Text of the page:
Safekeeping in a police report refers to property received or seized by the police not deemed contraband (items unlawful to possess) or evidence of a criminal offense. It is assumed that property placed in safekeeping will be returned to the rightful owner.
Police officers routinely receive or seize property for a number of reasons. When that property is not contraband, items like dangerous drugs or illegal weapons and is not seized as evidence of a crime, the property is generally categorized as property received for safekeeping. The property is identified, logged and placed in a secure area until such time it is claimed by the owner or disposed of, if not claimed within a set period of time.
There are numerous types of property that may be booked into police custody for safekeeping. Usually, but not always, it is property with no known owner. Routinely people find lost property and turn it in to the local police department. This type of property known as “found property” is one of the most common examples of property taken for safekeeping.
When individuals are arrested, during the process of being booked into jail, routinely personal property, including cash, jewelry and other items of personal property, are taken from arrested persons. The person is provided an itemized receipt for the property. The property is then held in safekeeping until the person is released from custody.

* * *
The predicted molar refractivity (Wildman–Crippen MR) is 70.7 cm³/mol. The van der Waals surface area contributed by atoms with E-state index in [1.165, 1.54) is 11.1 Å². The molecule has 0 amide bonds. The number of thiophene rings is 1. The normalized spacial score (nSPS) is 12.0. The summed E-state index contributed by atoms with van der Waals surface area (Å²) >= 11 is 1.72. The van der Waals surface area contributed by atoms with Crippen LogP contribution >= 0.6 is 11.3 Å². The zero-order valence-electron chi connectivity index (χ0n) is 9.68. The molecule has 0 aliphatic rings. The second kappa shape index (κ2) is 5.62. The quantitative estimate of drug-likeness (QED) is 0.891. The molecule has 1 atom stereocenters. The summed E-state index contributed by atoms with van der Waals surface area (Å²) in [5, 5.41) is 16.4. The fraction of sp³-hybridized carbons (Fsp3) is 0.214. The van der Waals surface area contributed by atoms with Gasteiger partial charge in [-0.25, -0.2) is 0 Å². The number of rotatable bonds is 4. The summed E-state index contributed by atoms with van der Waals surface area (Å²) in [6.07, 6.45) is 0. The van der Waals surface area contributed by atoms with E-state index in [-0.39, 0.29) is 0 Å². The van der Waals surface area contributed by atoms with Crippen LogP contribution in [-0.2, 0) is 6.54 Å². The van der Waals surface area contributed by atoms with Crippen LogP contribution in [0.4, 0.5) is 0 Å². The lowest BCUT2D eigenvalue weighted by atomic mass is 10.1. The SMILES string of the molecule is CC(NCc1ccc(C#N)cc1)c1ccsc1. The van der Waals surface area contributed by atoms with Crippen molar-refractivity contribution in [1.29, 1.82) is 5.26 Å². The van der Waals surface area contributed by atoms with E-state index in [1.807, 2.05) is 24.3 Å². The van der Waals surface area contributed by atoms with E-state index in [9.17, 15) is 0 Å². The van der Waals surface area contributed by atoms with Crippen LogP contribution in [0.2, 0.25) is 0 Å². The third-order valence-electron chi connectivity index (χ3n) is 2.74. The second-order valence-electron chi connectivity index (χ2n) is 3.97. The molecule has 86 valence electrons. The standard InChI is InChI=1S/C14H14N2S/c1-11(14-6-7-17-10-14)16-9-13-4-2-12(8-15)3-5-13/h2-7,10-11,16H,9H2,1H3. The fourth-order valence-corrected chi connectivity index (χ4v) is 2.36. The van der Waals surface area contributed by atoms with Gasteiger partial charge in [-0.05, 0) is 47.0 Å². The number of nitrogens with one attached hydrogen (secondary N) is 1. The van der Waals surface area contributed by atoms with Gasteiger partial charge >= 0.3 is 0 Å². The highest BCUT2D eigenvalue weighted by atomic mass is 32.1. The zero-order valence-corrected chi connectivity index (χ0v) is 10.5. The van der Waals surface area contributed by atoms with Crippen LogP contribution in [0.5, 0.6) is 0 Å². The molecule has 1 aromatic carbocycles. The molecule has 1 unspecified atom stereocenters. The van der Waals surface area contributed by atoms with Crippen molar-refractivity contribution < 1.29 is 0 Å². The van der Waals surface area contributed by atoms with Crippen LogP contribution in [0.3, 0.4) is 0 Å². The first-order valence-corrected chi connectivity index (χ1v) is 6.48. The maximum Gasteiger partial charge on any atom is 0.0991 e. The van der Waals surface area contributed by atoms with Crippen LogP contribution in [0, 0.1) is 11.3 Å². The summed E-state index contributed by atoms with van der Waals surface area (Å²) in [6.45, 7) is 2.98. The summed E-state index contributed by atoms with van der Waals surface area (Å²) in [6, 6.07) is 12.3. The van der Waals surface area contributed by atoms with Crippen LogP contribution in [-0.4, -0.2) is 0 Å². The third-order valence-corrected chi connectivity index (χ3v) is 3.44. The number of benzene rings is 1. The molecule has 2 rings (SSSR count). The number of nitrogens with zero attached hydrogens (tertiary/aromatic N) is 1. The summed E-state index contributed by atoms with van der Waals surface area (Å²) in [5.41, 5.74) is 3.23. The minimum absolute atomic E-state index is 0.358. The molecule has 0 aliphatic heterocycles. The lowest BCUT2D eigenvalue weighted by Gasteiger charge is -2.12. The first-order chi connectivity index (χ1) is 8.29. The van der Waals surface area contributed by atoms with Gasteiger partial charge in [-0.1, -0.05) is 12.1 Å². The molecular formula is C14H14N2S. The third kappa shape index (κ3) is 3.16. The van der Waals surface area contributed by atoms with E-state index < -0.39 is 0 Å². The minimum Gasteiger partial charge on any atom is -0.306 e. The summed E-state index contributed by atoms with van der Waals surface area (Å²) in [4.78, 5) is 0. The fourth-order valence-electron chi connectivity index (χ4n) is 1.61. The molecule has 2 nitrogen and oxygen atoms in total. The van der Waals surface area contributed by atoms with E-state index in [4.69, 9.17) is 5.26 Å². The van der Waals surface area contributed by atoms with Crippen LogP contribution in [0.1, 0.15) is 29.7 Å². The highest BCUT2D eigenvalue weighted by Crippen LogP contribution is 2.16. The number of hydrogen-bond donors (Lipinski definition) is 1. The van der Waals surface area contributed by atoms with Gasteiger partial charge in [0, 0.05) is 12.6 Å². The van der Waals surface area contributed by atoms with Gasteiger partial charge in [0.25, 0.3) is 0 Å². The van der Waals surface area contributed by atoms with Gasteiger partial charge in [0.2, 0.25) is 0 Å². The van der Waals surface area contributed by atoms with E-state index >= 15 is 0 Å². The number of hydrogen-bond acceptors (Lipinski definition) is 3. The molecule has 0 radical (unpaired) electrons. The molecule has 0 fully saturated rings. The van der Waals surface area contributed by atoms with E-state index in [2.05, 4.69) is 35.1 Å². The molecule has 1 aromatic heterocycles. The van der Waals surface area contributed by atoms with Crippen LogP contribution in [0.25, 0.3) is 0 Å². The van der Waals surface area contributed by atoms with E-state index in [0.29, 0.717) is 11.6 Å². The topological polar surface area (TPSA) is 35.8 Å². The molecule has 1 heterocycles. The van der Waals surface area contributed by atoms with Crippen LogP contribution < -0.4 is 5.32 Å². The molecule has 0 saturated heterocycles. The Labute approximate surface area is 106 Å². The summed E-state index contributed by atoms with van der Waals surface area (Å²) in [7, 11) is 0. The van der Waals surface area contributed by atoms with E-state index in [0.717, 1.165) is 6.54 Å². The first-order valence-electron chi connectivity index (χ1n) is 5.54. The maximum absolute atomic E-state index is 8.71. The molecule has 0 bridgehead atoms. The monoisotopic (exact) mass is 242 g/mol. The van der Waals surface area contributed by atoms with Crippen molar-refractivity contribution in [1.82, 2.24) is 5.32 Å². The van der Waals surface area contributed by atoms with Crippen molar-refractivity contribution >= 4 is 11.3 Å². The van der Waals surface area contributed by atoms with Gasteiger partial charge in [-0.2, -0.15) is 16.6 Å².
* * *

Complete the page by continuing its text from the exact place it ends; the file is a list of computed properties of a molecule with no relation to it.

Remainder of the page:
Even motor vehicles are sometimes seized and held for safekeeping. Abandoned vehicles, vehicles belonging to persons who were subsequently arrested and potentially stolen vehicles are impounded.
Also, the police may seize weapons or other items belonging to a person who has threatened to harm himself.
The decisions concerning taking property into police custody are based on the circumstances surrounding police contact with the property and the probability of loss or theft if the property is not housed for safekeeping.
Safekeeping is primarily for the purpose of preserving property and preventing theft until the owner can be identified and contacted. A owner can claim it upon presentation of satisfactory proof of ownership and can resume custody.
Police agencies have a finite amount of storage capacity to house the many types of property that might fall into police custody. If after a reasonable period of time, commonly 60 to 90 days, an owner has not come forward to claim the property or been located, the property is disposed of according to that agency's policies. The property may be donated to a charity, sold at auction or destroyed, depending on the type of property in question.